The inevitable loneliness

The invention of solitude by Paul Auster is my pick for this week. This book includes two parts, ‘Portrait of an invisible man’ and ‘The book of memory’.

The 1st part is author’s personal feeling touched by his father’s death. Auster couldn’t remember what his father was like because he didn’t have much emotional connection with his father. The father made himself absent for most of his own son’s emotional life. Then after breaking out from his marriage, the father consciously or subconsciously made himself invisible. It seems only after his father’s death that the author could feel a connection with his father. After the funeral Auster learnt more about his father by jogging his memories and feelings. Revealing a very lonely man – an almost invisible man’s life, the author, meanwhile, uncovers a family tragedy – a shocking murder case.
In the second part of the book, the author places his position in a son as well as a father by changing the narration from ‘I’ to the third person – A. ‘A’ is not a fictional character, but probably more true of Paul Auster himself. The memories flow consciously. Sometimes I felt I was reading Proust. But the language is vivid, and touching. The author always has a unique language style, such as short sentences, precision, and tranquillity. Yet, it’s everyone’s invention of solitude that exits when one is not understood by others.
In this part, memories and stories about the a dying grandfather and about the son of A are all set as background context; it is the solitude that A tries to feel, to sense, to break, and by doing so, find meaning of this life. Sensational stories are written by flow of memories and images, intrigued by death of a father, and also by painful feeling of solitude. That solitude is an image written by the author, “Memory as a room, as a body, as a skull, as a skull that encloses the room in which a body sits. As in the image: ‘a man sat alone in his room.’ ”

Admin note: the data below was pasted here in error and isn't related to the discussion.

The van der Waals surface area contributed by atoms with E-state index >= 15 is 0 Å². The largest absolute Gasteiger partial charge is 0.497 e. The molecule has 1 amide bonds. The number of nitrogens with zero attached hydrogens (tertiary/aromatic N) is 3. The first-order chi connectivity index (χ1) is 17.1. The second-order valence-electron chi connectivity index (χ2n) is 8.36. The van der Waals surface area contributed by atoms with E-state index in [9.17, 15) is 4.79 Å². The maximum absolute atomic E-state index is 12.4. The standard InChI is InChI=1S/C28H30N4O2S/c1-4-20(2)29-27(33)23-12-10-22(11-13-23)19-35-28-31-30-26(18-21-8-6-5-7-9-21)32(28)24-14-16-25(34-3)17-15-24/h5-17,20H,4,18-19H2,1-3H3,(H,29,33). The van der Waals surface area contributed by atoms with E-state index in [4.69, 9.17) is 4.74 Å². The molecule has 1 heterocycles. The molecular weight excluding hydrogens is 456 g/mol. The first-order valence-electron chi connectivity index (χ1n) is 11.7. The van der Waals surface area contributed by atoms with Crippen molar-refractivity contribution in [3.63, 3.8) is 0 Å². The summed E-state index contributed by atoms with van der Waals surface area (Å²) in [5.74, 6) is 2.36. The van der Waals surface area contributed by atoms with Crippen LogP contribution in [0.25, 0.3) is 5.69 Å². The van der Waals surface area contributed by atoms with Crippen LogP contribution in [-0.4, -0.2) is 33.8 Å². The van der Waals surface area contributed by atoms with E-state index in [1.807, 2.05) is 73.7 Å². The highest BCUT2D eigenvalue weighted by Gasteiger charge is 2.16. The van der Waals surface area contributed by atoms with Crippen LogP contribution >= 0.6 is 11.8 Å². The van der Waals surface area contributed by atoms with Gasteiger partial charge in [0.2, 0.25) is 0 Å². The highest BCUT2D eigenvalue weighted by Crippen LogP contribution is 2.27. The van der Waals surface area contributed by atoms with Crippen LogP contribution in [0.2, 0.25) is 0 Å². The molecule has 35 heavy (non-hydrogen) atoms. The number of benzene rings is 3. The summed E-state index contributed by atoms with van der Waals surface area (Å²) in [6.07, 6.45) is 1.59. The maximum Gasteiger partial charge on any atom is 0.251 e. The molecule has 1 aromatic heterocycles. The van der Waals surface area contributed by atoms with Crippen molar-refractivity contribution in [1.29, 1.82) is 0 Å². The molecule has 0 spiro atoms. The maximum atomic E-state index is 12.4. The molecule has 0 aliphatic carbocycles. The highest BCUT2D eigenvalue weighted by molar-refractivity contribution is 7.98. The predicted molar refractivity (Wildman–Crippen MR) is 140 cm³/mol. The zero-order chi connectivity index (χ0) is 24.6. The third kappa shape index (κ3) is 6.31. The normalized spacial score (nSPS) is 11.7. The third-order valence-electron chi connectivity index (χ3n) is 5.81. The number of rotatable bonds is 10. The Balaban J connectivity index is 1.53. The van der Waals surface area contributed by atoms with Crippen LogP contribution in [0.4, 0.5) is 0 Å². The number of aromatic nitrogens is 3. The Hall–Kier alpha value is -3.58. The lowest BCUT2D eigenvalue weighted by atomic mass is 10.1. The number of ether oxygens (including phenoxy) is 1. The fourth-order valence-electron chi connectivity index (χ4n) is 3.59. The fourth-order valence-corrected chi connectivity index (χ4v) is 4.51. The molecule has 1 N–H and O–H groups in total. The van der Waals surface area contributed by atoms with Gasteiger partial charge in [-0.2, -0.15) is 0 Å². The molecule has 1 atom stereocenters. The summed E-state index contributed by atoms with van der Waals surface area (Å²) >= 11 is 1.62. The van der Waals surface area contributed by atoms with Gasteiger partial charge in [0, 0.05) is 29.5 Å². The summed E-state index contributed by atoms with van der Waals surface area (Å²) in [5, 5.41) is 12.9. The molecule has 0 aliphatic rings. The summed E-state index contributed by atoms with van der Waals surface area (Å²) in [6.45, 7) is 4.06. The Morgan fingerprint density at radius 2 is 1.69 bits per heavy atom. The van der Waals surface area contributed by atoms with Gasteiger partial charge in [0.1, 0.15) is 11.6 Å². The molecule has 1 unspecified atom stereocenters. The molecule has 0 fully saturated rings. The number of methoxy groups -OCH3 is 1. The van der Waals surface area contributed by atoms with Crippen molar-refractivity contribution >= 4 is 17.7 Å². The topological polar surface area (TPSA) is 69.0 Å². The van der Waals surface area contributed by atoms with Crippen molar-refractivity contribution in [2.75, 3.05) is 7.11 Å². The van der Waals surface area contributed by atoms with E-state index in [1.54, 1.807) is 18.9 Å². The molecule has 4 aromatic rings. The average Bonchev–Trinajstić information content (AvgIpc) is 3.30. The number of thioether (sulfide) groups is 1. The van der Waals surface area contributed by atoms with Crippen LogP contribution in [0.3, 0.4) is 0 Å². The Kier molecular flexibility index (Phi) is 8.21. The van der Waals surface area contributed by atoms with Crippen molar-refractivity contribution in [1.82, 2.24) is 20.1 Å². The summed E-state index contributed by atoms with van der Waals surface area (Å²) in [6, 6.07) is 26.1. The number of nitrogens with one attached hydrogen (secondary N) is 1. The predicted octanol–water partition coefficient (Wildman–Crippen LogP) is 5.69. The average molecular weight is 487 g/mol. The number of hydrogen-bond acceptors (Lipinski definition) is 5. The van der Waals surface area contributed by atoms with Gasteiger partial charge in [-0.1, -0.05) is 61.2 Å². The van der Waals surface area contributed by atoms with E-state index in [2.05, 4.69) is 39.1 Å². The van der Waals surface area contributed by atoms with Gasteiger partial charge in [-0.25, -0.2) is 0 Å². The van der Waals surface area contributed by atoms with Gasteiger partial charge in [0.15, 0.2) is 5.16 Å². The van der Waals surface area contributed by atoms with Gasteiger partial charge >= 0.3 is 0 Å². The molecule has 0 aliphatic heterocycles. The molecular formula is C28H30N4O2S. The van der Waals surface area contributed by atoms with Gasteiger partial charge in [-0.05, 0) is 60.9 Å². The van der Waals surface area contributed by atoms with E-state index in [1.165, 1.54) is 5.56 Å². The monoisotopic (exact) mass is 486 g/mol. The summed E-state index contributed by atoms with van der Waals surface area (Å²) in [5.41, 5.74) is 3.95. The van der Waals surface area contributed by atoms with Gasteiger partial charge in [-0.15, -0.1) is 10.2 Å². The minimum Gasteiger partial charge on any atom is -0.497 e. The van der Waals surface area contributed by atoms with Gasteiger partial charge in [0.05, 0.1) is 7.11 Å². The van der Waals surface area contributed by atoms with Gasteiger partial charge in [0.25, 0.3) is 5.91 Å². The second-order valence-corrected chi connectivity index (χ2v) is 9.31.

Paul Auster is a writer defined by critics as a postmodernist. He often mixes stories from one to another to further complicate characters. Therefore his characters are usually eccentric, some without clear identities. He uses his own name to create a character in a fictional book and uses the same names again and again in different fiction books. The settings change, the characters change, but the names are same. Does it mean that a person’s name means nothing or is merely a symbol? He writes stories within stories in which one can hardly anticipate what will happen. In Auster’s novels storylines are unpredictable. Most of his fictional works end abruptly, with no certain conclusion – it is as if a man’s life that does not necessary has a conclusion.
However all his works truly reflect the author’s thinking of the world and life itself. Everything is connected and life is defined by chain of contigent events. Every story happens with a reason, and every story, it doesn’t matter how trivial, has consequence.
The library has ‘The invention of solitude’ in HSC collection.